While staying near Elista in Kalmykia for three weeks this April (more on Kalmykia, check out this blog post), I visited the capital of Chechnya, Grozny, a city of roughly 300,000 residents, together with a Russian friend of mine. The 520km ride takes six hours. The bus left at 2am in the morning and arrived at 8am with 30 hungry people, mostly heading directly for the national shashlik competition; Chechens and Ingush are known far beyond their borders for their expertise with lamb skewers.
The Kadyrovs, some history and a museum that will blow your mind
I’ll come to this later because first we visited the Akhmad Kadyrov Museum. Opened in 2010, with no expense spared, the building is an eclectic mix of Soviet, Renaissance, and other styles with a bit of Graceland thrown in on top for good measure. It is dedicated to the first post-war president of Chechnya, who served for nine months before being blown to smithereens by a landmine planted under his seat in the local stadium in 2004. It emphasizes the good relationship between the Russian president Vladimir Putin and the former president as well as the current president Ramzan Kadyrov who is the first president’s son.
View from the top
The next stop was to get a bird’s eye view of Grozny from the local business centre, made up of a small group of state of the art skyscrapers and high-rises. It was a great view.
Akhmad Kadyrov Mosque
When you walk through Grozny you will cross the Vladimir Putin Boulevard which leads directly to the Akhmad Kadyrov Mosque, a beautiful new building. It has space for 10,000 worshippers, rich interior ornaments and beautiful coloured windows.
Shashlik for sustenance and zing
Finally we made it to the shashlik festival on Grozny’s main square. From there you have a picture postcard view of the mosque and modern skyscrapers in the background. About 50 food stalls competed for the best shashlik. We started our food expedition with some traditional lamb skewers. Very tender and tasty meat. The marinade was not too overwhelming and harmonized perfectly well with the meat’s own taste – delicious. Next on the agenda was chicken shashlik at a stall run by the nearby 5-star hotel “Grozny City”. Their basil-infused, light marinade, grilled to the point, made a perfect combination.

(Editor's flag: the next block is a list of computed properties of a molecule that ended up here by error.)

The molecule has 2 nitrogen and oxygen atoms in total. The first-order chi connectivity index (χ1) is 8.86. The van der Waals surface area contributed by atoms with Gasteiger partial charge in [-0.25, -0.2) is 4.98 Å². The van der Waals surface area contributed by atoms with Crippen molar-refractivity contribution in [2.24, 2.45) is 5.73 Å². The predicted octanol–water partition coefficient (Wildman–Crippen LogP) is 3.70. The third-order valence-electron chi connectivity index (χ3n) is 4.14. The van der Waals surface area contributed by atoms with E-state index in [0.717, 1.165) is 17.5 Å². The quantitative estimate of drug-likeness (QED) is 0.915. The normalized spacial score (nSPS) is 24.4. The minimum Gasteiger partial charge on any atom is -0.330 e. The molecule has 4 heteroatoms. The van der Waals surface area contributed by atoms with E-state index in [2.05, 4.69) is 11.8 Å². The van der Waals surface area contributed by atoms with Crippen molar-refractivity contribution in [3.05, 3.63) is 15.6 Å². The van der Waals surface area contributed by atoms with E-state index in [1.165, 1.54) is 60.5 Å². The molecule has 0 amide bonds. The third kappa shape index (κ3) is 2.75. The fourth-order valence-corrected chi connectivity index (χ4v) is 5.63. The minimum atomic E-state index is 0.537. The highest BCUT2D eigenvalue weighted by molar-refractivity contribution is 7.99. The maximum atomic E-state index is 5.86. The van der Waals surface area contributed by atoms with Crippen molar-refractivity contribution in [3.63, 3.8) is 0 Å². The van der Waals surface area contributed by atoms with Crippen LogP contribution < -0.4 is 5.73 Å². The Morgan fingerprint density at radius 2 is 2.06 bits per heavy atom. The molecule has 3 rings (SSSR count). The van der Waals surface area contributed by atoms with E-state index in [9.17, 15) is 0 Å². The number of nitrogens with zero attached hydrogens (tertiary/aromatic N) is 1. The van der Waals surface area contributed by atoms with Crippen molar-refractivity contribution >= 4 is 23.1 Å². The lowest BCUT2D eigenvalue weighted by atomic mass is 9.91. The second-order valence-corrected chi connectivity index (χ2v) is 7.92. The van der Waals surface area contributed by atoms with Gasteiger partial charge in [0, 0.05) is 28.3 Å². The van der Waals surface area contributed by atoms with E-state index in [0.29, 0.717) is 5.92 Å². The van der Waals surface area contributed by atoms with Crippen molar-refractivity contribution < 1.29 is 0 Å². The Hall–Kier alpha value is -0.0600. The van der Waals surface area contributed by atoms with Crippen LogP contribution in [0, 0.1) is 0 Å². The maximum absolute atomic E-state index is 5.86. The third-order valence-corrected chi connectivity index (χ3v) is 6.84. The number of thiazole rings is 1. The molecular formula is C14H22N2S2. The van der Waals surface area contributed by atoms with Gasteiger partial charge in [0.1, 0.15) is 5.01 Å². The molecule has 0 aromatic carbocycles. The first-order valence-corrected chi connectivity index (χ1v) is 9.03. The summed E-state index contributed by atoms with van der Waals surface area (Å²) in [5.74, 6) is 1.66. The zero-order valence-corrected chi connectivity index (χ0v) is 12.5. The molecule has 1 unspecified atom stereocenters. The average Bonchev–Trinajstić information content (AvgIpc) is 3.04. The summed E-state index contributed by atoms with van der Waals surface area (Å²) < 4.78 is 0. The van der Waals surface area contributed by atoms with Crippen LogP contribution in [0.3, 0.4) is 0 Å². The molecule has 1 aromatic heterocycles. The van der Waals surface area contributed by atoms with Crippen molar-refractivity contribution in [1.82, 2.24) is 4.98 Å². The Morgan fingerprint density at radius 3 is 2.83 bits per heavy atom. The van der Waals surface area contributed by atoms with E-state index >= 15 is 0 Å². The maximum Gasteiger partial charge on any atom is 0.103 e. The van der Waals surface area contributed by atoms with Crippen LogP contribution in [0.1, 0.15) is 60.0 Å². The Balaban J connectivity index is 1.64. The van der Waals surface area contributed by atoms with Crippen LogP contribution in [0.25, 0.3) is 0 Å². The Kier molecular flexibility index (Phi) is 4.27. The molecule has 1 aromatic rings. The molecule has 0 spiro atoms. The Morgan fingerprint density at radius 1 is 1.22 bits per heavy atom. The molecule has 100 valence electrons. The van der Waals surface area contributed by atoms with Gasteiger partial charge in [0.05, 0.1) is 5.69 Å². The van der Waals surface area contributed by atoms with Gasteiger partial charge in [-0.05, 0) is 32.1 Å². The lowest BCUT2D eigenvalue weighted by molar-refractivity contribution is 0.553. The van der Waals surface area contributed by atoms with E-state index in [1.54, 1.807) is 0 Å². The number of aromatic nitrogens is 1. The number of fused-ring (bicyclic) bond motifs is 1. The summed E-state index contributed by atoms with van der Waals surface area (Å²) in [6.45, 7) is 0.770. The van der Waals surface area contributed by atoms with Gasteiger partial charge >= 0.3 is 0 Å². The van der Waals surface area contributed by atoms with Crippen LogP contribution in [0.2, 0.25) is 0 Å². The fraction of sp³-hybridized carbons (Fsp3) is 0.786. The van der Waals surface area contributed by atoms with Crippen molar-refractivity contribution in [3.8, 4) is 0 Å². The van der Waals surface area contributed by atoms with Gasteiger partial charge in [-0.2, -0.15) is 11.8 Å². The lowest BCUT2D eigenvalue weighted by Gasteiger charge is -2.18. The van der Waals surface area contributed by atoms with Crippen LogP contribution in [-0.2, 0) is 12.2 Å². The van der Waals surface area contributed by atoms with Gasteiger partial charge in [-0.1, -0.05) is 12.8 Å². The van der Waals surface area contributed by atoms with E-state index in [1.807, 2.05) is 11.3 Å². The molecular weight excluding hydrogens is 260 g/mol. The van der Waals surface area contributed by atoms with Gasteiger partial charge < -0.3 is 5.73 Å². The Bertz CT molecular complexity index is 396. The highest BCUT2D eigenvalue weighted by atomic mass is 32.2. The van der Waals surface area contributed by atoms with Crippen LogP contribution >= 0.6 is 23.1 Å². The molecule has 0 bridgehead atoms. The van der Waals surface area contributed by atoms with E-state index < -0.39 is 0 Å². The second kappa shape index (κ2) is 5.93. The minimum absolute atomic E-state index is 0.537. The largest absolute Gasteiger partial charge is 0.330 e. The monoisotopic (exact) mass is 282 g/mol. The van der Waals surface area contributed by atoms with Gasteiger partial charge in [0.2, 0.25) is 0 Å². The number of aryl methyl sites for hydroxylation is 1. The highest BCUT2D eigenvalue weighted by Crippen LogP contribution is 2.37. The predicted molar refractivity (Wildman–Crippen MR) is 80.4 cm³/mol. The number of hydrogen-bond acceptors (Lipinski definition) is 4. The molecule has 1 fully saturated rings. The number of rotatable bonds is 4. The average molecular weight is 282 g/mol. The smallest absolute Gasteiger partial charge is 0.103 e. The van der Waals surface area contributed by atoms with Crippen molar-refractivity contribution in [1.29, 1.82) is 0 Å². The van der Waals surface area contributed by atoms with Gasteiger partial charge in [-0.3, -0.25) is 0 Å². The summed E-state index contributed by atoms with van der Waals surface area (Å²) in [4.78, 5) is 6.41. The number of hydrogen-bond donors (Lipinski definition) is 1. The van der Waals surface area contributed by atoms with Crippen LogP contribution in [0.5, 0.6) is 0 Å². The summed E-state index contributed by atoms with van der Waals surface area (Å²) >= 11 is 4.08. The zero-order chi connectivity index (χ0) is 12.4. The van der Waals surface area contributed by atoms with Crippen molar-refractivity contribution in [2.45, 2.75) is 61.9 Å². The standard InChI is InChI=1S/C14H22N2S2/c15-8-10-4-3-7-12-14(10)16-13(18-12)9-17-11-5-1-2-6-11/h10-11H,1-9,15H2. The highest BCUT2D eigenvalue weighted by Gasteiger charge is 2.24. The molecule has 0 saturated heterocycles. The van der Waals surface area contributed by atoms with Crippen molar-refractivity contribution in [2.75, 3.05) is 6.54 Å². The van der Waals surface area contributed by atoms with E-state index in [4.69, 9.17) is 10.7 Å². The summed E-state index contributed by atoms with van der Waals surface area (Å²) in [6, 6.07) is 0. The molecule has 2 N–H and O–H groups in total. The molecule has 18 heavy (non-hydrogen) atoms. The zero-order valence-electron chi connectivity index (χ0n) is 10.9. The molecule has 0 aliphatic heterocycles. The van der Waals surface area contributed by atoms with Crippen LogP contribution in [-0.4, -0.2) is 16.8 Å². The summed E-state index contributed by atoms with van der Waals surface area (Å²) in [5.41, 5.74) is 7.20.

The sweet-tooth section
And then we dived into sweets! I knew from my wife, who had assisted me with my internet research, that halva made of corn is a local delicacy. My mate and I took a taxi (at less than £0.50 rather inexpensive) to the major market. Beyond halva made of corn we found halva made of wheat. Unfortunately I have forgotten the names of the tasty things on the photo. One is a cake of fried or baked noodles, another nuts on a thread with a fruity cover, a thing that looks like a thin pancake like French crepes but is made of dried juice. And of course we bought homemade cheese. If any of you should know the correct names, could you please leave me a comment below, thanks.
Back to Elista – Grozny as a travel destination
In the evening we took the bus back to Elista. In the dark you can see that many buildings have a lot of LED lighting.
While in Grozny, it was comforting to see plenty of security guards and one or more metal detectors at the entrance of every public building. The mosque had a sign that asked people not to take fire arms inside. We felt safe at all times. I also felt fortunate that my Russian mate had been able to join me.